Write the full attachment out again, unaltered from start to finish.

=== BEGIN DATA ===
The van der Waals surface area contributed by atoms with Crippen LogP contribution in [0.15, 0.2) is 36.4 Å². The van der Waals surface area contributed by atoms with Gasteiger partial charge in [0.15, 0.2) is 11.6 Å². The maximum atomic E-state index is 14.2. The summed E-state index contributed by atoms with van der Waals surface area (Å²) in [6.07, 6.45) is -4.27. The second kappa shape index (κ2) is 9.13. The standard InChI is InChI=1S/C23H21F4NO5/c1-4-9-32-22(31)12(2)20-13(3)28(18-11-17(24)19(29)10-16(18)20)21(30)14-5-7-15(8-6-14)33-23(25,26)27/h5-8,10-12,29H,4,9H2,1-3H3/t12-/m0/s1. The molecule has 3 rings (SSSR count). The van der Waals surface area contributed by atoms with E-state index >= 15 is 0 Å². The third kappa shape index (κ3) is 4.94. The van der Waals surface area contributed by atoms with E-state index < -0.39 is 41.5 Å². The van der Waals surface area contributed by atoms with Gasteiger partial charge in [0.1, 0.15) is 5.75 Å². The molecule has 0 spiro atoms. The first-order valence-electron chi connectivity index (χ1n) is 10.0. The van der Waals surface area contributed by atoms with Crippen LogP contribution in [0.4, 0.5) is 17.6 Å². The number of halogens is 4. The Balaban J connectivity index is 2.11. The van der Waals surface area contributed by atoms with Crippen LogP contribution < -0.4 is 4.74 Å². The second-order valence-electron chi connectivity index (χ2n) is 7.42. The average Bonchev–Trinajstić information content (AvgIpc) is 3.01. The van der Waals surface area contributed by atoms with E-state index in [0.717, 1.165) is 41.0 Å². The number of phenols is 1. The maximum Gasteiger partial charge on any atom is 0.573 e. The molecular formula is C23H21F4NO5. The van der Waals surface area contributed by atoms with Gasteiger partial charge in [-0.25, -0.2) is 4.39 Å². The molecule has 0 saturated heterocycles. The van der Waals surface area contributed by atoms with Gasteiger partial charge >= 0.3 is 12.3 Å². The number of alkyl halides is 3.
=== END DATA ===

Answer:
The van der Waals surface area contributed by atoms with Crippen LogP contribution in [0.15, 0.2) is 36.4 Å². The van der Waals surface area contributed by atoms with Gasteiger partial charge in [0.15, 0.2) is 11.6 Å². The maximum atomic E-state index is 14.2. The summed E-state index contributed by atoms with van der Waals surface area (Å²) in [6.07, 6.45) is -4.27. The second kappa shape index (κ2) is 9.13. The standard InChI is InChI=1S/C23H21F4NO5/c1-4-9-32-22(31)12(2)20-13(3)28(18-11-17(24)19(29)10-16(18)20)21(30)14-5-7-15(8-6-14)33-23(25,26)27/h5-8,10-12,29H,4,9H2,1-3H3/t12-/m0/s1. The molecule has 3 rings (SSSR count). The van der Waals surface area contributed by atoms with E-state index >= 15 is 0 Å². The third kappa shape index (κ3) is 4.94. The van der Waals surface area contributed by atoms with E-state index < -0.39 is 41.5 Å². The van der Waals surface area contributed by atoms with Gasteiger partial charge in [0.1, 0.15) is 5.75 Å². The molecule has 0 spiro atoms. The first-order valence-electron chi connectivity index (χ1n) is 10.0. The van der Waals surface area contributed by atoms with Crippen LogP contribution in [0.4, 0.5) is 17.6 Å². The number of halogens is 4. The Balaban J connectivity index is 2.11. The van der Waals surface area contributed by atoms with Crippen LogP contribution < -0.4 is 4.74 Å². The second-order valence-electron chi connectivity index (χ2n) is 7.42. The average Bonchev–Trinajstić information content (AvgIpc) is 3.01. The van der Waals surface area contributed by atoms with E-state index in [0.717, 1.165) is 41.0 Å². The number of phenols is 1. The maximum Gasteiger partial charge on any atom is 0.573 e. The molecular formula is C23H21F4NO5. The van der Waals surface area contributed by atoms with Gasteiger partial charge in [-0.25, -0.2) is 4.39 Å². The molecule has 0 saturated heterocycles. The van der Waals surface area contributed by atoms with Gasteiger partial charge >= 0.3 is 12.3 Å². The number of alkyl halides is 3.